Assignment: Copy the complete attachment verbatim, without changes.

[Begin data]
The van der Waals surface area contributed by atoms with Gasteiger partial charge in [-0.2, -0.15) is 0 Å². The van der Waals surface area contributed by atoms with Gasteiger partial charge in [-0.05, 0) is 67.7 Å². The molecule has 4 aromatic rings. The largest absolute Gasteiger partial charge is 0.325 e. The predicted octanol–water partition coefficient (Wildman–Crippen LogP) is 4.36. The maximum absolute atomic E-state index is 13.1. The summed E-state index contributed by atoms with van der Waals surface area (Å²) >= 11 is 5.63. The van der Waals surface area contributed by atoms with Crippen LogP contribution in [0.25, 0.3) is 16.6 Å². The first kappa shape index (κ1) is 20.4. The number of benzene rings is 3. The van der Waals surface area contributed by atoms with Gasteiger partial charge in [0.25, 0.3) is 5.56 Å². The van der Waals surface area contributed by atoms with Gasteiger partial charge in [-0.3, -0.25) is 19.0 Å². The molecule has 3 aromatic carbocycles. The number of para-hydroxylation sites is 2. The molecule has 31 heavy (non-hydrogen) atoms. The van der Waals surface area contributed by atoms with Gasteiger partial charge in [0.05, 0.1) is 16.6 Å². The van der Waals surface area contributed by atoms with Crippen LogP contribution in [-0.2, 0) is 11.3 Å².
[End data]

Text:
The van der Waals surface area contributed by atoms with Gasteiger partial charge in [-0.2, -0.15) is 0 Å². The van der Waals surface area contributed by atoms with Gasteiger partial charge in [-0.05, 0) is 67.7 Å². The molecule has 4 aromatic rings. The largest absolute Gasteiger partial charge is 0.325 e. The predicted octanol–water partition coefficient (Wildman–Crippen LogP) is 4.36. The maximum absolute atomic E-state index is 13.1. The summed E-state index contributed by atoms with van der Waals surface area (Å²) >= 11 is 5.63. The van der Waals surface area contributed by atoms with Crippen LogP contribution in [0.25, 0.3) is 16.6 Å². The first kappa shape index (κ1) is 20.4. The number of benzene rings is 3. The van der Waals surface area contributed by atoms with Gasteiger partial charge in [0.25, 0.3) is 5.56 Å². The van der Waals surface area contributed by atoms with Gasteiger partial charge in [-0.3, -0.25) is 19.0 Å². The molecule has 3 aromatic carbocycles. The number of para-hydroxylation sites is 2. The molecule has 31 heavy (non-hydrogen) atoms. The van der Waals surface area contributed by atoms with Gasteiger partial charge in [0.05, 0.1) is 16.6 Å². The van der Waals surface area contributed by atoms with Crippen LogP contribution in [-0.2, 0) is 11.3 Å².